When a crisis captures the attention of a nation and the world community, the questions are always Why did it happen and How did it happen. Such an event was revealed on April 28, 2004 with a report on CBS's 60 Minute II and in an article by Seymour Hersh posted online in the New Yorker magazine April 30, 2004. The event was the detainee abuse by U.S. Army soldiers at Abu Ghraib Prison in Iraq. The abuse occurred between late 2003 and early 2004, and the story shook the U.S. government and the coalition partners who helped the United States bring down the Saddam Hussein regime in Iraq. This case study examined how the detainee abuse occurred and why the detainee abuse occurred by applying the theory of practical drift to the events in Iraq. However, the study revealed that while the abuse was conducted in Iraq the forces and causes were not confined to Iraq. The forces that contributed to the breakdown in soldier discipline in Iraq were the result of leadership and doctrinal decisions made decades earlier and governmental decisions made to fight the War on Terror. The study also identified stages of practical drift that illustrate how practical drift occurs in organizations. The case study avoided dealing with the actual events of the detainee abuse but concentrated on the elements that contributed to setting the conditions for the abuse. Practical drift in the war fighting doctrine development of the U.S. Army and the policies adopted by the U.S. administration to fight the War on Terror were causes of the detainee abuse identified in the case study. Individual behavioral traits of dismissive responsibility and deflected responsibility also contributed to practical drift and ultimately the detainee abuse.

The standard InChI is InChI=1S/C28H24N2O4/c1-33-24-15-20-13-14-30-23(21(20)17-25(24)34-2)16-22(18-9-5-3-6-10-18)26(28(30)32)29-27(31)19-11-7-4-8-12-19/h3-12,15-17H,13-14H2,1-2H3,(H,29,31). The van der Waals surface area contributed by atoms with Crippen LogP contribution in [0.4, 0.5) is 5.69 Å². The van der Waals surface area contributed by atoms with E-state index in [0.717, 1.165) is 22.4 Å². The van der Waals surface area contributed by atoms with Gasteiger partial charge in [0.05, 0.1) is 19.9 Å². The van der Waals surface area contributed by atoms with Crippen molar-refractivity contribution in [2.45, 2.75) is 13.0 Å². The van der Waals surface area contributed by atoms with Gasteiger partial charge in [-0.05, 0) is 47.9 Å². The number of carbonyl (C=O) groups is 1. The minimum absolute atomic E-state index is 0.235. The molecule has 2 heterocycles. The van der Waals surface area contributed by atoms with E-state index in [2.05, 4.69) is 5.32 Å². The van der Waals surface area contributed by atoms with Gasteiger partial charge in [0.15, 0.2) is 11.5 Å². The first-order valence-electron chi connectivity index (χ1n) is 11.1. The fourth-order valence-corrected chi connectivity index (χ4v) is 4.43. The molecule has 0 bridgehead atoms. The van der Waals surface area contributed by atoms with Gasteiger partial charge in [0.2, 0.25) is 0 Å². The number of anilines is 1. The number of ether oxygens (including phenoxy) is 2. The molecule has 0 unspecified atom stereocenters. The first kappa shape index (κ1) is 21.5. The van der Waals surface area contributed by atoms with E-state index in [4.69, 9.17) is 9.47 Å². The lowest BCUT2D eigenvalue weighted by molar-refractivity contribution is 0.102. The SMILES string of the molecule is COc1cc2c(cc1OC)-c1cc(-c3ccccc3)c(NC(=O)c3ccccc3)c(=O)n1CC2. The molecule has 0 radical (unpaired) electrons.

|Commitee:||Bane, Jeff, Goldberg, Edward M.|
|Department:||School of Business and Technology|
|School Location:||United States -- Minnesota|
|Source:||DAI-A 75/10(E), Dissertation Abstracts International|
|Subjects:||Behavioral psychology, Organization Theory, Organizational behavior, Military studies|
|Keywords:||Deflection of responsibility, Detainee abuse, Dismissive responsibility, Iraq, Leadership, Organizational culture, Practical drift|
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